Custom roles are sometimes desired by site administrators for a variety of reasons. A good example would be a research site. The Principal Investigator of the site may want a role with a title like "research assistant".
This makes perfect sense.
So how do we make the custom role?
It's really pretty simple. Just do the following:
And that's really all there is to creating the actual custom role. To make the role really work, though, we need to finish out the process by giving the new role a set of permissions.
Permissions are a set of activities that a user is allowed to perform on a website.
If you think about it, you probably deal with this all the time.
The best example is probably your ONID account. You are allowed to log in to your ONID account, and you can view and change quite a few different things related to your account because you are permitted to do these things on your account. You are not generally permitted to go onto your colleague's account and make changes, though. In most cases, you and your colleagues might have some time of role called Member or User.
Sometimes, though, things go wrong with our accounts and we need someone who is permitted to work across the whole system to come in and fix it for us. This type of user might be called something like Administrator. It's this person's responsibility to fix things and provide support service to the users of the system. They are permitted to go into individual accounts on an as-needed basis to provide the service that regular users need.
Our OSU Drupal installation has five default roles, which are explained in the Roles section of this manual. Each one of these roles has a different set of permissions.
For example, an author is permitted to create and edit content, create and edit menus, upload media, etc.
An author can't use PHP code, though. This is a special type of code that can actually destroy your Drupal site if it's in the wrong hands. The only roles that are allowed to use PHP code are advanced authors and administrators.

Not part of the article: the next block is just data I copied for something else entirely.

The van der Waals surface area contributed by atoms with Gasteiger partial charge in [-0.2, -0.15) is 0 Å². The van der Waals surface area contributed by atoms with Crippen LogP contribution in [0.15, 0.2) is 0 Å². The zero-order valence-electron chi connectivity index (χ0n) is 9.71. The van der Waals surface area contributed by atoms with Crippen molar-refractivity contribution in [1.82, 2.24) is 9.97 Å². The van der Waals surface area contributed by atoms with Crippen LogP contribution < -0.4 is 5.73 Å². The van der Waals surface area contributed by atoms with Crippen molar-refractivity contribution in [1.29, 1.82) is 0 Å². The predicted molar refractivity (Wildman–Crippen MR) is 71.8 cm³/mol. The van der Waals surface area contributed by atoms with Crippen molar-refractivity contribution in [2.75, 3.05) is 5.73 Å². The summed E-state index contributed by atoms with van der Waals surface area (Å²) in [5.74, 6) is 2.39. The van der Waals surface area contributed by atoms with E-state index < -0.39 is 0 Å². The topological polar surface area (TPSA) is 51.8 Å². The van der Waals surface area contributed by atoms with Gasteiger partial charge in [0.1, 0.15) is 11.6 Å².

An administrator on an OSU Drupal site is actually capable of changing permission sets, and even creating new ones for custom roles that are added to the site. Read on to find out more about creating custom permission sets.
Custom permission sets can be easily made. Typically a custom permission set is going to go with a custom Role, in fact, once you create a custom role, you're given a link that goes directly to the permission set for that role.
So, to keep it simple, you'll want to be at Admin menu > User management > Roles. From the Roles panel, do the following:
Click on the edit permissions link respective to the role you're interested in adding a custom permission set to
Select the permissions you wish to grant to this role. Remember, this is up to you as the administrator. Pay special attention to notes next to the permissions that say things such as "give to a trusted role only" - typically this means that this permission can cause problems on your site if used by someone maliciously, or even accidentally. There are many, many permissions to go through, consider them carefully, but remember that you can always return and change them as needed.
Once all of the permissions have been checked, scroll down to the very bottom of the panel and click the Save permissions button.
Your custom role and permission set are now complete!
Now you just have to assign the role to a person on your site...